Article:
One of the most asked questions in my shawl design teaching courses are about shawl geometry and shawl shape construction methods.
Although every shawl shape you can possibly think of is covered in my book Shawl Design in Plain English, what’s still missing sometimes is a basic understanding of how specific shawl shapes are constructed – and that they’re all based on only three basic shapes.
You can find more information about shawl shapes and how specific shawl shapes are constructed in my post series Shawl Design for Everybody here on knitting.today.
So let’s dig a little deeper and have a look at the underlying principles of shawl geometry and shawl shape construction.
Shawl Geometry Explained
All shawl shapes are combinations of basic geometric shapes: circles, triangles and rectangles.
Let’s look at some examples.
Shawl Shape Construction Examples
Polygons are triangle combinations.
If you intend to work an eight corner polygon for instance, as shown in the picture below, you have to work eight triangles in the round and make sure your triangle increase angles sum up to 360° – your shawl won’t lay flat otherwise.
Rhomboids are triangle combinations.
Parallelograms are combinations of triangles and rectangles.
Trapezoids are combinations of triangles and rectangles.
Vortex Shawls are triangle combinations.
Stars are triangle combinations, too!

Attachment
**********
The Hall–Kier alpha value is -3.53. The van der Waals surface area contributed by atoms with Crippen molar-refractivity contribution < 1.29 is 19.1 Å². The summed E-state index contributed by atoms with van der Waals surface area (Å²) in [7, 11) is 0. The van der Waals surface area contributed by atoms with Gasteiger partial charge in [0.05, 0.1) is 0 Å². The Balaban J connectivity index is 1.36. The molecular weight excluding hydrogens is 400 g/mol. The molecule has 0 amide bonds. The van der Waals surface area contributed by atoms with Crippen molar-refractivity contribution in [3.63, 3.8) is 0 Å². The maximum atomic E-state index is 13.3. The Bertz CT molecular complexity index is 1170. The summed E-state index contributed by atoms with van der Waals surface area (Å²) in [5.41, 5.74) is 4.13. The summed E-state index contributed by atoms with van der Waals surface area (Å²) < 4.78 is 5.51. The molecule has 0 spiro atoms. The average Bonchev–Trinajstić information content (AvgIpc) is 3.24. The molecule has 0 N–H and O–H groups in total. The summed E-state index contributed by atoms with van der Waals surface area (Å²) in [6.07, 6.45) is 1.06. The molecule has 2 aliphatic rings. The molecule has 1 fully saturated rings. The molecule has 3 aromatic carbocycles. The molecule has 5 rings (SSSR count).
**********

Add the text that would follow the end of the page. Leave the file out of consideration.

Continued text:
Some Shawl Shapes Need More Blocking
There are certain shapes that do not show before a shawl has been blocked. Examples include, but are not limited to, crescent and Faroese shawls.
Crescent shawls can be constructed using various methods. One of them is by short row shaping: in the picture below, the inner triangle is shaped by short rows. The full crescent shape unveils finally after blocking.
Another example are Faroese shawls as mentioned above. The basic idea of Faroese shawls is to work a triangle shawl with center panels and add additional increases, either during knitting of the main shawl body or by implementing some Raglan shaping.
Exercise: Construct Your Own
As an exercise, think about how you would implement the following shawl shapes.
Any ideas? Let me know by leaving a comment below!
By the way: Shawl Design in Plain English is in revision currently and will be published in its third edition by the end of 2016. Changes include information about shawls design found all across my blog published after the second edition of SDIPE went live last year. So much new information is to be included, thanks for all your suggestions!